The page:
First-principles calculations are performed in three steps to model the local electronic descriptors of the crystalline defects in bcc Ta and W and their interactions with substitutional solute atoms. In the first step, relaxation calculations are performed to obtain the optimized atomistic structures of crystalline defects in the pure metal matrix. In each relaxation calculation, the atoms and geometry of the simulation supercells are fully relaxed according to the Hellmann–Feynman forces, except calculations for the \(\frac{1}{2}\left\langle {111} \right\rangle\) screw dislocation and the GSF defects due to their unique atomistic geometries. The relaxation of the \(\frac{1}{2}\left\langle {111} \right\rangle\) screw dislocation is performed using the flexible boundary condition method65,66. The relaxation scheme consists of two steps: (1) the conjugate gradient relaxation of atoms near the dislocation core based on DFT calculations, and (2) the atomic structures outside the core region are relaxed based on the lattice Green function4,6,65,66. The two steps are repeatedly iterated until the maximum Hellmann–Feynman forces are <5 meV/Å4,6. In the calculations of the GSF defects, the atoms are only allowed to relax along the direction perpendicular to the fault plane. In the second step, static calculations are performed based on the relaxed defect structures to obtain the projected LDOS on each atom in the supercells. Then the local electronic descriptors of each atomic site of interest are obtained from the DFT-calculated LDOSs and atomistic structures. In the third step, solute atoms are introduced to substitute the individual solvent atoms with different separation distances to the defect center to investigate the solute–defect interactions. The relaxed defect structures in pure metals are used for solute substitution. After substitution, the interaction energies are then calculated under two different conditions: fixing and relaxing atomic positions during the total energy calculations of the solute-doped defect structures. The difference between the relaxed \(\left( {E_{{\mathrm{int}}}^{{\mathrm{relax}}}} \right)\) and fixed-lattice interaction energies \(\left( {E_{{\mathrm{int}}}^{{\mathrm{fix}}}} \right)\) gives the energy change due to the relaxation of the defect lattice upon the solute substitution. The fixed-lattice interaction energies are calculated for all solute–defect interactions considered in the present work, while the relaxed interaction energies are only calculated for a few defect sites in order to evaluate whether the lattice relaxation has a significant contribution to the solute–defect interaction energies. A detailed comparison between the calculated \(E_{{\mathrm{int}}}^{{\mathrm{fix}}}\) and \(E_{{\mathrm{int}}}^{{\mathrm{relax}}}\) is described in Supplementary Note 3.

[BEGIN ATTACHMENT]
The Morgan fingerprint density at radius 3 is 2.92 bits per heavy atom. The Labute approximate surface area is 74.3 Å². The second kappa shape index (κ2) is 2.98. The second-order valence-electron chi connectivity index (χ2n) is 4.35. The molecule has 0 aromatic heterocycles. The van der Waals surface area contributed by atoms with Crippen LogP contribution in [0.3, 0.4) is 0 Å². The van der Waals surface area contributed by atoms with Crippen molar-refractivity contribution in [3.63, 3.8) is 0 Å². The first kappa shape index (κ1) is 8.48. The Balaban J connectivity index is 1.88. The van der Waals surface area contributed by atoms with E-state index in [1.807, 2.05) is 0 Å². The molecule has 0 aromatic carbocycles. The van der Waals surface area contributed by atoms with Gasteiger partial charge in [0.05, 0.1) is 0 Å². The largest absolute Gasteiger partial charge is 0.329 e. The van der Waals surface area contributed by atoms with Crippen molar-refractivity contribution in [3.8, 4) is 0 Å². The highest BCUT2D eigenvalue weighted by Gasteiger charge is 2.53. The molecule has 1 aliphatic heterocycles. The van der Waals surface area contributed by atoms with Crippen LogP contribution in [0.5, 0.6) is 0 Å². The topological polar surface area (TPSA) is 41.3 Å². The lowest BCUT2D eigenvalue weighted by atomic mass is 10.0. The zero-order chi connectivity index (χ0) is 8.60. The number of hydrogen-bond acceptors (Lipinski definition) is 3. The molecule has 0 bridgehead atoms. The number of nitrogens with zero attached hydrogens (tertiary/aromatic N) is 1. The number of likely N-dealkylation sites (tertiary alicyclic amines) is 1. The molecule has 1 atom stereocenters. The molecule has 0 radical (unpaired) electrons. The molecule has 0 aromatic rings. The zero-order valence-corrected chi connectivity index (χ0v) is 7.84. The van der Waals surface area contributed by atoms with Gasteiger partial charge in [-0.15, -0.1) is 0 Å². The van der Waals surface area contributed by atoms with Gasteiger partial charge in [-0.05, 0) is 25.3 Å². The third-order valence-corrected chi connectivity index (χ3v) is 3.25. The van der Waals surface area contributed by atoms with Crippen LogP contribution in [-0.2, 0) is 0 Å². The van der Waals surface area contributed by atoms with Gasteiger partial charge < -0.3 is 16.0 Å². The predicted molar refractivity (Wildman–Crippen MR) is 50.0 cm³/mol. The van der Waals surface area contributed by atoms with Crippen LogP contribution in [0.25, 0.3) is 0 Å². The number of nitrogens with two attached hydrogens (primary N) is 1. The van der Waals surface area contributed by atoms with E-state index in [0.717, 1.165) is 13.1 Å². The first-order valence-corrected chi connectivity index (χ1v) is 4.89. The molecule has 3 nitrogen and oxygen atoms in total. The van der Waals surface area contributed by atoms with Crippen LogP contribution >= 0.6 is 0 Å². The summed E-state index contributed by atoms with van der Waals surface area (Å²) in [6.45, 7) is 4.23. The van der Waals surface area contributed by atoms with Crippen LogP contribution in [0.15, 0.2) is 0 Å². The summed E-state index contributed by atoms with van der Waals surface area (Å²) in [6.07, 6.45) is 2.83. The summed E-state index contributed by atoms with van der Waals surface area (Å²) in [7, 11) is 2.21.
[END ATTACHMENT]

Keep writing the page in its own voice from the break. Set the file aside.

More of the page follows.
Hartigan’s dip test